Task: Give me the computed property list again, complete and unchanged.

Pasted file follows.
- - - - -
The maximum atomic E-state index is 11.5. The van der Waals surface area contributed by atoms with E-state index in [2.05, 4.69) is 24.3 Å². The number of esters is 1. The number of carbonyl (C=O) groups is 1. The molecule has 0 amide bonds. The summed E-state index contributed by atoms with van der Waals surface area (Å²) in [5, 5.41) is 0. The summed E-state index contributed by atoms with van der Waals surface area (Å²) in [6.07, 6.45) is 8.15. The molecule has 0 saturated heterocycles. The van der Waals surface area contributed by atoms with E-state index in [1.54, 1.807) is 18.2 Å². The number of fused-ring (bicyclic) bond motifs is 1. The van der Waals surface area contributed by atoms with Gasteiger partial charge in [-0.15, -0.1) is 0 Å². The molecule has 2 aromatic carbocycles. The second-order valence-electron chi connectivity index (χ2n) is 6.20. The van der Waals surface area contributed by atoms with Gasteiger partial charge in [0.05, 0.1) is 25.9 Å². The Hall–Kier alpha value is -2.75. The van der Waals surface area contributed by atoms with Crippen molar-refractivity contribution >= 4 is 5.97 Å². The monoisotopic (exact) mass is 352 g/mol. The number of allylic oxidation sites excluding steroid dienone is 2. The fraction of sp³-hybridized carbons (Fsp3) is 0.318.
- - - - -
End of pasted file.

The maximum atomic E-state index is 11.5. The van der Waals surface area contributed by atoms with E-state index in [2.05, 4.69) is 24.3 Å². The number of esters is 1. The number of carbonyl (C=O) groups is 1. The molecule has 0 amide bonds. The summed E-state index contributed by atoms with van der Waals surface area (Å²) in [5, 5.41) is 0. The summed E-state index contributed by atoms with van der Waals surface area (Å²) in [6.07, 6.45) is 8.15. The molecule has 0 saturated heterocycles. The van der Waals surface area contributed by atoms with E-state index in [1.54, 1.807) is 18.2 Å². The number of fused-ring (bicyclic) bond motifs is 1. The van der Waals surface area contributed by atoms with Gasteiger partial charge in [-0.15, -0.1) is 0 Å². The molecule has 2 aromatic carbocycles. The second-order valence-electron chi connectivity index (χ2n) is 6.20. The van der Waals surface area contributed by atoms with Gasteiger partial charge in [0.05, 0.1) is 25.9 Å². The Hall–Kier alpha value is -2.75. The van der Waals surface area contributed by atoms with Crippen molar-refractivity contribution >= 4 is 5.97 Å². The monoisotopic (exact) mass is 352 g/mol. The number of allylic oxidation sites excluding steroid dienone is 2. The fraction of sp³-hybridized carbons (Fsp3) is 0.318.